MPs voted to defeat amendments to the EU Withdrawal Bill which were debated in the House of Commons, including amendments which sought to keep Britain in the single market and a customs union with the EU.
The Lords amendment would force the government to prioritise an EEA deal - the so-called Norway Model - in negotiations with the EU.
There is no time to get the wording of the compromise text wrong because it will probably be debated and voted on in the House of Lords on Monday, according to one senior government official. Several pro-EU Conservative lawmakers said they would join the opposition in voting against the government.
This is despite his constituency voting almost 80% to remain in the June 2017 referendum.
And as May and her government have repeatedly ruled out doing anything which would threaten the integrity of the United Kingdom, then it is hard to see how this won't point towards Britain accepting anything but the softest of soft Brexits.
But she told MPs that "the government's hand in negotiations can not be tied by parliament".
Theresa May met pro-EU Tories in her private room in the Commons moments before a crucial vote to hear their demands for a truly meaningful vote on the final exit deal.
He said Mrs May had promised to table a fresh amendment based on his own proposal for Parliament to be consulted on the way forward if no deal is agreed by the end of November.
So - if and when the UK government finally reaches agreement on what it desires as the future EU-UK relationship - the warning from Brussels is this: pay attention to the Irish border; whatever else is agreed it could still bring the whole Brexit deal crashing down.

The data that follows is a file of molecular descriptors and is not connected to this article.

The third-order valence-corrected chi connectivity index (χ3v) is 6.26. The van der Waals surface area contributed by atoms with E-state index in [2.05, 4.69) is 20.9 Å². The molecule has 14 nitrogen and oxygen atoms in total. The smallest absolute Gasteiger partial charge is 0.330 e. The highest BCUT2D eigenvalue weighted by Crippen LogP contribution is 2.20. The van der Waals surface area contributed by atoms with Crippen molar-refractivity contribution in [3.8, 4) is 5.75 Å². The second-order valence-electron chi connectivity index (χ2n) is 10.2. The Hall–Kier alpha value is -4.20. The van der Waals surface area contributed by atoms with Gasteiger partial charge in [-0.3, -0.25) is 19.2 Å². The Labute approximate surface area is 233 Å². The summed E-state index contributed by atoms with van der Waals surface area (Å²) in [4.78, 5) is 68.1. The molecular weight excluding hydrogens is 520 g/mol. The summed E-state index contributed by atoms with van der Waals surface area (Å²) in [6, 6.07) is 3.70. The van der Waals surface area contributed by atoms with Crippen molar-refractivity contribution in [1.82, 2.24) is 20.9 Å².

MPs started debating the amendments to the bill just after 1pm on June 12.
Conservative Brexit campaigners accused those in the party who indicated they would vote against the government of not respecting the referendum result. Should lawmakers prevail, the direction of Brexit could change. "Putting a decision off doesn't make it any easier".
The former Justice Minister made the unexpected move while he was giving a speech at the Bright Blue think tank and was applauded by Labour Remainer MPs in the chamber and praised by leading Tory rebels including Anna Soubry and health select committee chairwoman Sarah Wollaston.
The concession came after intensive horse-trading on the floor of the House of Commons, with chief whip Julian Smith shuttling between Tory backbenchers during debate on Lords amendments to the EU Withdrawal Bill.
But Brexit campaigners feared it could weaken Britain's negotiating stance in talks to leave the European Union and the Brexit ministry was quick to put out a statement saying: "We have not, and will not, agree to the House of Commons binding the government's hands in the negotiation".
If May is defeated in the House of Commons it will be yet another blow to a prime minister whose authority has been challenged several times since last year's election. She had nearly lost a general election she never needed to call, squandering her Conservative Party's overall majority and forcing her to rely on the support of the smaller Democratic Unionist Party.
An agreement that defused a potential rebellion over handing parliament more control over Britain's exit from the European Union looked in danger of unraveling on Wednesday, when the two camps argued over the shape of a possible compromise on a "meaningful vote".